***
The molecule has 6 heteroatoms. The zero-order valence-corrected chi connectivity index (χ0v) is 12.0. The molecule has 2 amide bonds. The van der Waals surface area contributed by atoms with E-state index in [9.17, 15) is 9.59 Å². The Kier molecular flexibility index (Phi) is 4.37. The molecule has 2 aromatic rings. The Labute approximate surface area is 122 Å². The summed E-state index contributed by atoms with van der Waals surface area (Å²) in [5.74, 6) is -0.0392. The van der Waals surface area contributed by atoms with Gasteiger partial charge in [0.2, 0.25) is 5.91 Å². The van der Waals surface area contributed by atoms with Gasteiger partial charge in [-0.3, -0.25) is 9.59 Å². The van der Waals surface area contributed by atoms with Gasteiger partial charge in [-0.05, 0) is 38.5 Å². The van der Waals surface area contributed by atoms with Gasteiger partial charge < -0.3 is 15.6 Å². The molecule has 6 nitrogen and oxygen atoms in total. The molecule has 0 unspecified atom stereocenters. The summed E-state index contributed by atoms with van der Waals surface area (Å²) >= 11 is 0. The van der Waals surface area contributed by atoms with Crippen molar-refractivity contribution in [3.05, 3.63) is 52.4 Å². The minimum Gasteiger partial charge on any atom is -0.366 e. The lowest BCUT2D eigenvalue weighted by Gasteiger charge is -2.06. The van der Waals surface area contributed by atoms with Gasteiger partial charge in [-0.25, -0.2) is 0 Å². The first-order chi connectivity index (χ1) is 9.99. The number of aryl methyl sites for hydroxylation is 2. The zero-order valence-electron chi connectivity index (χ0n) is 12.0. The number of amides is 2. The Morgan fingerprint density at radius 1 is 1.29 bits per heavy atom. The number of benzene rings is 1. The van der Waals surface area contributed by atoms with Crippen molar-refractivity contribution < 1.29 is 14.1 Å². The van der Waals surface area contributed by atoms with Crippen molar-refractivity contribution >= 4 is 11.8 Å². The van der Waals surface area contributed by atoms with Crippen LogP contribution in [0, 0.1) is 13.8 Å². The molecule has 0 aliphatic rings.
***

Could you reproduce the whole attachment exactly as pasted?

The molecule has 6 heteroatoms. The zero-order valence-corrected chi connectivity index (χ0v) is 12.0. The molecule has 2 amide bonds. The van der Waals surface area contributed by atoms with E-state index in [9.17, 15) is 9.59 Å². The Kier molecular flexibility index (Phi) is 4.37. The molecule has 2 aromatic rings. The Labute approximate surface area is 122 Å². The summed E-state index contributed by atoms with van der Waals surface area (Å²) in [5.74, 6) is -0.0392. The van der Waals surface area contributed by atoms with Gasteiger partial charge in [0.2, 0.25) is 5.91 Å². The van der Waals surface area contributed by atoms with Gasteiger partial charge in [-0.3, -0.25) is 9.59 Å². The van der Waals surface area contributed by atoms with Gasteiger partial charge in [-0.05, 0) is 38.5 Å². The van der Waals surface area contributed by atoms with Gasteiger partial charge < -0.3 is 15.6 Å². The molecule has 6 nitrogen and oxygen atoms in total. The molecule has 0 unspecified atom stereocenters. The summed E-state index contributed by atoms with van der Waals surface area (Å²) >= 11 is 0. The van der Waals surface area contributed by atoms with Crippen molar-refractivity contribution in [3.05, 3.63) is 52.4 Å². The minimum Gasteiger partial charge on any atom is -0.366 e. The lowest BCUT2D eigenvalue weighted by Gasteiger charge is -2.06. The van der Waals surface area contributed by atoms with Gasteiger partial charge in [-0.25, -0.2) is 0 Å². The first-order chi connectivity index (χ1) is 9.99. The number of aryl methyl sites for hydroxylation is 2. The zero-order valence-electron chi connectivity index (χ0n) is 12.0. The number of amides is 2. The Morgan fingerprint density at radius 1 is 1.29 bits per heavy atom. The number of benzene rings is 1. The van der Waals surface area contributed by atoms with Crippen molar-refractivity contribution < 1.29 is 14.1 Å². The van der Waals surface area contributed by atoms with Crippen molar-refractivity contribution >= 4 is 11.8 Å². The van der Waals surface area contributed by atoms with Crippen LogP contribution in [0, 0.1) is 13.8 Å². The molecule has 0 aliphatic rings.